A Guide to Student Loans

With the cost of college rising every year, most students will need to take  student loans in order to pay for tuition and books. There are different types of student loans to choose from. There are advantages and disadvantages to each loan, so understanding your options will help you choose the correct student loan program for you.

Federal Stafford Subsidized Loans

Stafford loans are loans backed by the federal government. They are dispersed from a lender or bank. Subsidized loans do not require any interest to be paid while you are still attending school. The amount you can receive depends on your educational level and ranges from $3,500 to $8,500 per year.

Federal Stafford Unsubsidized Loans

Unsubsidized loans require the student to pay the interest payments while attending school. Some lenders allow you to defer them, but the interest accrues and is compounded, so it is usually wiser to make the payments. These loans are given in conjunction with the subsidized loans, and the amount varies depending on what year of school you are completing. The amount varies from $5,500 to $20,000 per year. The following requirements must be met in order to be considered independent, and if you don't qualify, you may not receive unsubsidized loans. Independent students may receive unsubsidized loans, whereas dependent students usually cannot since it is assumed they should have significant estimated family contributions. Dependency status is determined by the following criteria, not by tax dependency nor living situations.  You need to meet only one criterion, not all of the following:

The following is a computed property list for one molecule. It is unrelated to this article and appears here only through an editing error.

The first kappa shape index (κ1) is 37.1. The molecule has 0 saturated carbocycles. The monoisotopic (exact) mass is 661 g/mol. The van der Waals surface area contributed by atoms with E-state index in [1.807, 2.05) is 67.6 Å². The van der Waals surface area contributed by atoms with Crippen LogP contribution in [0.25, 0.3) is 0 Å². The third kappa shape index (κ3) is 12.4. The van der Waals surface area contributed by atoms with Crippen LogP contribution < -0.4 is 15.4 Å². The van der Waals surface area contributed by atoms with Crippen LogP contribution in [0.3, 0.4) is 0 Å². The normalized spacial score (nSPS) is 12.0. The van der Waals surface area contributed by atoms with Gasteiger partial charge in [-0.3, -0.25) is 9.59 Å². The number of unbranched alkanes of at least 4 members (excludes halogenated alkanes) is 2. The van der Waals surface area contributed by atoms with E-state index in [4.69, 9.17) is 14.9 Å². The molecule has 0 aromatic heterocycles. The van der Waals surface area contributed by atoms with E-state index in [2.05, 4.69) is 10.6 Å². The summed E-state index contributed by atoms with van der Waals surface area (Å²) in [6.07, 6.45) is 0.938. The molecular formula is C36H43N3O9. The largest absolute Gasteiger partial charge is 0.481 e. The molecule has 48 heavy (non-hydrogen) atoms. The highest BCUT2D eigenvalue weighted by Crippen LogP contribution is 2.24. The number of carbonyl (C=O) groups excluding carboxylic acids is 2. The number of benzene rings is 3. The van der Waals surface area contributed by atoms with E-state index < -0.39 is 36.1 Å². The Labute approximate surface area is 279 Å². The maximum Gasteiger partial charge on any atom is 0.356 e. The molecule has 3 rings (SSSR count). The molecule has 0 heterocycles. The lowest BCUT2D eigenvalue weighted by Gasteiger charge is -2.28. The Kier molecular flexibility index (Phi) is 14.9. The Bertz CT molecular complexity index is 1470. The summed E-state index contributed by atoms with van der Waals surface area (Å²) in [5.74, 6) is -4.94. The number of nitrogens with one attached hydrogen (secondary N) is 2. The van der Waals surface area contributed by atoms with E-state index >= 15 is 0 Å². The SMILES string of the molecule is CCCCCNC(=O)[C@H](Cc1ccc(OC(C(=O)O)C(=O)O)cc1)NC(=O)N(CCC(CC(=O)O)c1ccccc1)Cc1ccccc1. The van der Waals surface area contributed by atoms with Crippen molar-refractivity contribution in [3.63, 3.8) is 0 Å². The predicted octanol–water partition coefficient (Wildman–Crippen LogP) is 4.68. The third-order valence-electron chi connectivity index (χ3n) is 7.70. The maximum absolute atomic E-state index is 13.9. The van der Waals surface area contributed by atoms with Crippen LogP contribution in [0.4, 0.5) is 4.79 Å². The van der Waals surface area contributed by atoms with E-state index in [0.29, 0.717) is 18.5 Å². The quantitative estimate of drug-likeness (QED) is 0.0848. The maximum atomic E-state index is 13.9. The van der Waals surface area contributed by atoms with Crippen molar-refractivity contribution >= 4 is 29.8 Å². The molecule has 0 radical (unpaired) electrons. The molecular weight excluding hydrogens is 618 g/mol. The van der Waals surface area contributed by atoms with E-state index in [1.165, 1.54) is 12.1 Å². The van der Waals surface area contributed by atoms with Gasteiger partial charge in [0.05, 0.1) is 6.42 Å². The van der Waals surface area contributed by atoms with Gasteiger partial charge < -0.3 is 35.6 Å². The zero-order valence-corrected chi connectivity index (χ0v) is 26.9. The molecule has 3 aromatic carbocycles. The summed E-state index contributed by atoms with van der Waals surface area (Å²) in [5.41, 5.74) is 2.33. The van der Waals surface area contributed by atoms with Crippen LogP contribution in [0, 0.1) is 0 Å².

• Are 24 years old or older (Age does not matter if you meet the following requirements.)
  • Are married
  • Have children
  • Are enrolled in a master's or doctoral program
  • Are enlisted in the Armed Forces
  • Have an unusual family situation, such as being in foster care or homeless

 Private Loans

Students often supplement their federal loans with private loans in order to receive enough funds to cover pricey tuition. Private loans are any loans not offered by the federal government. These loans are given out by banks and credit unions. They are not as desirable as federal loans. They will carry a higher interest rate, which is often adjustable. The terms may be shorter, which means you will have higher monthly payments. And there is no real regulation, so you often are not getting a great deal. These are used when necessary but shouldn't be a first choice to fund your education.

PLUS loans

These are federal loans given to parents of dependent students. If you do not meet the test in order to receive unsubsidized loans, then your parents can apply for PLUS loans. They are taken out by the parents and paid back by the parents. If your parents don't qualify and are denied, then you will be able to receive the unsubsidized loans.

How to Apply

In order to receive any of these loans, you need to complete a Federal Application for Federal Student Aid, or a FAFSA. This will determine what loans you qualify for in addition to grants and work study programs. For private loans, you apply directly to the banks or credit unions.

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